5 Fool-Proof Remedies For Your Dog’s Heartbreaking Separation Anxiety

The strewn pillow fluff, gnawed couch arms, and shredded rugs you come home to everyday are likely not a sign of a reckless dog, but one that suffers from separation anxiety. A lack of exercise and activities during a day home alone will do this, and when your pup doesn't know how to control his stress, destruction can often ensue. [caption id="attachment_31817" align="alignnone" width="625"]Image via WQuick Meme Image via WQuick Meme[/caption] As pack animals, dogs aren't used to being alone, so, when their humans go away, they resort to destructive behaviors to relieve anxiety and burn off excess energy. (It's a common misconception that dogs behave this way as a form of revenge.) A pawrent recently conducted an experiment with a GoPro and his pup to see how his dog does when left alone. The results were heart wrenching. Here are 5 ways you can tackle separation anxiety so both you and your pup can breathe a little easier when you're apart. 1. Take your dog for an energized walk A nice, brisk walk can work wonders for your dog. The goal is to leave your dog tuckered out. That way, the minute you leave they'll settle into resting mode and nap time.
[caption id="attachment_31823" align="alignnone" width="640"]Image via Wiffle Gifs Image via Wiffle Gifs[/caption]
2. If a walk isn't possible, try playing with your pup A good 20 to 30 minutes of play time will have the same effect as an energized walk. The more tuckered out they are the calmer they'll be, especially as they've dissipated all their excess energy.
[caption id="attachment_31824" align="alignnone" width="640"]Image via Gifrific Image via Gifrific[/caption]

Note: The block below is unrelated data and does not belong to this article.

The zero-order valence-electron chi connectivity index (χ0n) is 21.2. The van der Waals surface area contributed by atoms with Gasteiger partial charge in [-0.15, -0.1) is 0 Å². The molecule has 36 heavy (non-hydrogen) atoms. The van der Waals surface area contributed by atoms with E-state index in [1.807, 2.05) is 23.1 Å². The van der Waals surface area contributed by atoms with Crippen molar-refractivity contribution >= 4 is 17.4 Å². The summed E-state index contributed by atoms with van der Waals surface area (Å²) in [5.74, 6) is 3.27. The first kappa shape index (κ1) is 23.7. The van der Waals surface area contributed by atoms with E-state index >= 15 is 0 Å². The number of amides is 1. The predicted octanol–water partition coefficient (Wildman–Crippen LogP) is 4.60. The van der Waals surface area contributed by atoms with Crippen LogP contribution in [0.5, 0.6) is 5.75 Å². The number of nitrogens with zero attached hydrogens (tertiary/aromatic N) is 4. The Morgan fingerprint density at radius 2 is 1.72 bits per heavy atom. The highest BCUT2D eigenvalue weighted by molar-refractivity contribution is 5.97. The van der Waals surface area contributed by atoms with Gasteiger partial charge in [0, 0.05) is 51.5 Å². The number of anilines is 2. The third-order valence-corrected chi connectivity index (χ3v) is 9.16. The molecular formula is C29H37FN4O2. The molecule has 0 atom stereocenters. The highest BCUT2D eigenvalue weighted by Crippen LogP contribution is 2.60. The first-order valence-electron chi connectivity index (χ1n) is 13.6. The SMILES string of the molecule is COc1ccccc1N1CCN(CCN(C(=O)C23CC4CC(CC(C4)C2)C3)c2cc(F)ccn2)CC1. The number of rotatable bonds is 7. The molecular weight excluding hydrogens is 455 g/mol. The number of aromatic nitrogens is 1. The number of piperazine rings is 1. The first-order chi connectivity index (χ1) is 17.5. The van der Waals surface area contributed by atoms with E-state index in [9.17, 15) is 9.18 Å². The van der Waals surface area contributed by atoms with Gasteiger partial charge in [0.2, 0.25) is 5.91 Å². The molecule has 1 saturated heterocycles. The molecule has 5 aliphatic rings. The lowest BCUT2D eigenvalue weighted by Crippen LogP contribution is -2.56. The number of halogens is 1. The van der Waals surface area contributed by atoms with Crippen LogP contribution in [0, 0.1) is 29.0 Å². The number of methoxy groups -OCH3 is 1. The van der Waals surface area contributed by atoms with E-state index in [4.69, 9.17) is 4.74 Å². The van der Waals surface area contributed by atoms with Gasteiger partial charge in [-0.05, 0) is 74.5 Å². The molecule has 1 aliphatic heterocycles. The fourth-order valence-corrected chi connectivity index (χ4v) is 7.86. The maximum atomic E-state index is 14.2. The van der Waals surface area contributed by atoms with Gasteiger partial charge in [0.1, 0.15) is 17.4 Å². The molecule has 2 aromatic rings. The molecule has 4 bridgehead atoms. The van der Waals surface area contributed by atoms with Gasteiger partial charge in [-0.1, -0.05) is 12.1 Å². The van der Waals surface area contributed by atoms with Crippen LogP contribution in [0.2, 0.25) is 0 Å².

3. Associate your leaving with a delicious treat The ASPCA suggests using a puzzle toy (like a Kong) stuffed with food (like peanut butter) every time you leave the house. This will keep your dog deliciously occupied for a good 20 to 30 minutes. And once he comes to expect it, he's going to associate you leaving the house with getting a delectable goodie! Hop on over here for some more ideas on how to optimize this technique.
[caption id="attachment_31826" align="alignnone" width="640"]Image via College Envy Image via College Envy[/caption]
4. Desensitize your pup to anxiety triggers When you pick up your keys, or put on your coat, or even just start getting dressed, your pup most likely tends to sense impending alone time sans her beloved human, and gets worked up. In order to ease her mind, you can teach your pup that jingling keys doesn't necessarily mean you're leaving. For example, put on your coat and shoes and watch TV for an hour or two. Or grab your keys and hang out at home for twenty minutes so she doesn't associate these routines with you leaving.
[caption id="attachment_31827" align="alignnone" width="532"]Image via Tumblr Image via Tumblr[/caption]
5. Leave your dog alone for short periods of time to begin with Start by leaving her alone for 5 then 10 mins. When you can tell that your dog is getting used to those short periods of absence without incident, you can gradually increase the time to one hour until you get to up to 8 hours!
[caption id="attachment_31829" align="alignnone" width="640"]Image via Img Fave Image via Img Fave[/caption]
The key to all these solutions is patience. It'll take time for your pup to learn and adjust to these routines, so take your time training. It will require a lot of effort on your part. For example, a coworker of mine employs the method of putting on his coat and taking it off multiple times every morning so his pup doesn't associate him leaving with the coat. That takes an extra 10-15 minutes out of his morning, but it's a small price to pay to have a happy, well adjusted pup.
Featured image via @nellyville_pomlife
Sources: ASPCA, PetCo., Cesar's Way, Pets. WebMD

Hope Bobbitt

7 years ago

Get An Exclusive Look Inside Every Adventure-Filled Box!

Theme Reveal Newsletter Signup

Each month we'll send an email that shows the wild and adventurous theme of our newest Super Chewer box!